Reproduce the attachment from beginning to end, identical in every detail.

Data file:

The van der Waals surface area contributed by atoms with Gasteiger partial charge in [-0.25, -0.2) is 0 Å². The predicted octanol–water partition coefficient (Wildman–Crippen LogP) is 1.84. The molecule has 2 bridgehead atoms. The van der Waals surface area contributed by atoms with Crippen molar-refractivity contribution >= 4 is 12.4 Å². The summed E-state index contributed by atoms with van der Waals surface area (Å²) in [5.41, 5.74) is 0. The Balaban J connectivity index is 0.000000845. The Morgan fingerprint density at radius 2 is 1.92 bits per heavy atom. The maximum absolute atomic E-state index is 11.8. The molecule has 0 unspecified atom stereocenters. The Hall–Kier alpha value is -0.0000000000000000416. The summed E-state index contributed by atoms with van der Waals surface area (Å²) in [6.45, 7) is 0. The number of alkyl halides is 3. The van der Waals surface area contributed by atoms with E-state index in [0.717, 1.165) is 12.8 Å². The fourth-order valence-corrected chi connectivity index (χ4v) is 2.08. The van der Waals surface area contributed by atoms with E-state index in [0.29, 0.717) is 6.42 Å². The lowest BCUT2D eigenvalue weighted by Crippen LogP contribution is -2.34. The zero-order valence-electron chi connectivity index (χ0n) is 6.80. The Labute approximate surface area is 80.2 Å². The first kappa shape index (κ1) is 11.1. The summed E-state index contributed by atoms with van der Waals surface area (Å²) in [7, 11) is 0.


The van der Waals surface area contributed by atoms with Gasteiger partial charge in [-0.25, -0.2) is 0 Å². The predicted octanol–water partition coefficient (Wildman–Crippen LogP) is 1.84. The molecule has 2 bridgehead atoms. The van der Waals surface area contributed by atoms with Crippen molar-refractivity contribution >= 4 is 12.4 Å². The summed E-state index contributed by atoms with van der Waals surface area (Å²) in [5.41, 5.74) is 0. The Balaban J connectivity index is 0.000000845. The Morgan fingerprint density at radius 2 is 1.92 bits per heavy atom. The maximum absolute atomic E-state index is 11.8. The molecule has 0 unspecified atom stereocenters. The Hall–Kier alpha value is -0.0000000000000000416. The summed E-state index contributed by atoms with van der Waals surface area (Å²) in [6.45, 7) is 0. The number of alkyl halides is 3. The van der Waals surface area contributed by atoms with E-state index in [0.717, 1.165) is 12.8 Å². The fourth-order valence-corrected chi connectivity index (χ4v) is 2.08. The van der Waals surface area contributed by atoms with E-state index in [0.29, 0.717) is 6.42 Å². The lowest BCUT2D eigenvalue weighted by Crippen LogP contribution is -2.34. The zero-order valence-electron chi connectivity index (χ0n) is 6.80. The Labute approximate surface area is 80.2 Å². The first kappa shape index (κ1) is 11.1. The summed E-state index contributed by atoms with van der Waals surface area (Å²) in [7, 11) is 0.